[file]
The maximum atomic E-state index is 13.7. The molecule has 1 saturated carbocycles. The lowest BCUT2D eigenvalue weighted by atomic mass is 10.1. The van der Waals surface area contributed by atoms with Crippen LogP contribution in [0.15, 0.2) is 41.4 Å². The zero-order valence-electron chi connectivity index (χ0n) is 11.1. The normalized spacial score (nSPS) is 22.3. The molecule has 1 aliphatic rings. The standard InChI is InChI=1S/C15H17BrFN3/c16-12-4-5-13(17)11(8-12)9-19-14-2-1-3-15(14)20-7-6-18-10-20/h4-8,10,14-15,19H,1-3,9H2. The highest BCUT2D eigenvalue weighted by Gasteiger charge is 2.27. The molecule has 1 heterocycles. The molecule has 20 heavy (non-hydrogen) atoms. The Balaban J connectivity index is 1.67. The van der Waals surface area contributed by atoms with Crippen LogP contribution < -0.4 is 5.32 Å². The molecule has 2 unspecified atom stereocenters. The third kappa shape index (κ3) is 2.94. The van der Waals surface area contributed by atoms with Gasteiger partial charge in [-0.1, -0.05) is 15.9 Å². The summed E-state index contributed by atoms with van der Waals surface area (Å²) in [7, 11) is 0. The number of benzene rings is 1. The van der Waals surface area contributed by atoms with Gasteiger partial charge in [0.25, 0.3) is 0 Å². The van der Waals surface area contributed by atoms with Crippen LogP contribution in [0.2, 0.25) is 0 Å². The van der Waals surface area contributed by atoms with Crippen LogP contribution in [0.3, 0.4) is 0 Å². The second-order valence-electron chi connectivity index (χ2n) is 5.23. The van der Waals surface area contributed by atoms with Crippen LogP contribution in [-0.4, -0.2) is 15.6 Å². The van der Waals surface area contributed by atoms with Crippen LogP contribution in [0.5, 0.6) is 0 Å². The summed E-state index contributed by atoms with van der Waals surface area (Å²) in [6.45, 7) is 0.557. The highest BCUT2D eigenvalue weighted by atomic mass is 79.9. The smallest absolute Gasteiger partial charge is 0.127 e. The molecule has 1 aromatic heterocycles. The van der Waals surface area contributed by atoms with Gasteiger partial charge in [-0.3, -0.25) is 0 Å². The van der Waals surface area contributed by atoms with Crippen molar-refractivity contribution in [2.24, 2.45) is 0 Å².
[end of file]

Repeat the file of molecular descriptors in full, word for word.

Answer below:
The maximum atomic E-state index is 13.7. The molecule has 1 saturated carbocycles. The lowest BCUT2D eigenvalue weighted by atomic mass is 10.1. The van der Waals surface area contributed by atoms with Crippen LogP contribution in [0.15, 0.2) is 41.4 Å². The zero-order valence-electron chi connectivity index (χ0n) is 11.1. The normalized spacial score (nSPS) is 22.3. The molecule has 1 aliphatic rings. The standard InChI is InChI=1S/C15H17BrFN3/c16-12-4-5-13(17)11(8-12)9-19-14-2-1-3-15(14)20-7-6-18-10-20/h4-8,10,14-15,19H,1-3,9H2. The highest BCUT2D eigenvalue weighted by Gasteiger charge is 2.27. The molecule has 1 heterocycles. The molecule has 20 heavy (non-hydrogen) atoms. The Balaban J connectivity index is 1.67. The van der Waals surface area contributed by atoms with Crippen LogP contribution < -0.4 is 5.32 Å². The molecule has 2 unspecified atom stereocenters. The third kappa shape index (κ3) is 2.94. The van der Waals surface area contributed by atoms with Gasteiger partial charge in [-0.1, -0.05) is 15.9 Å². The summed E-state index contributed by atoms with van der Waals surface area (Å²) in [7, 11) is 0. The number of benzene rings is 1. The van der Waals surface area contributed by atoms with Gasteiger partial charge in [0.25, 0.3) is 0 Å². The van der Waals surface area contributed by atoms with Crippen LogP contribution in [0.2, 0.25) is 0 Å². The van der Waals surface area contributed by atoms with Crippen LogP contribution in [0.3, 0.4) is 0 Å². The second-order valence-electron chi connectivity index (χ2n) is 5.23. The van der Waals surface area contributed by atoms with Crippen LogP contribution in [-0.4, -0.2) is 15.6 Å². The van der Waals surface area contributed by atoms with Crippen LogP contribution in [0.5, 0.6) is 0 Å². The summed E-state index contributed by atoms with van der Waals surface area (Å²) in [6.45, 7) is 0.557. The highest BCUT2D eigenvalue weighted by atomic mass is 79.9. The smallest absolute Gasteiger partial charge is 0.127 e. The molecule has 1 aromatic heterocycles. The van der Waals surface area contributed by atoms with Gasteiger partial charge in [-0.3, -0.25) is 0 Å². The van der Waals surface area contributed by atoms with Crippen molar-refractivity contribution in [2.24, 2.45) is 0 Å².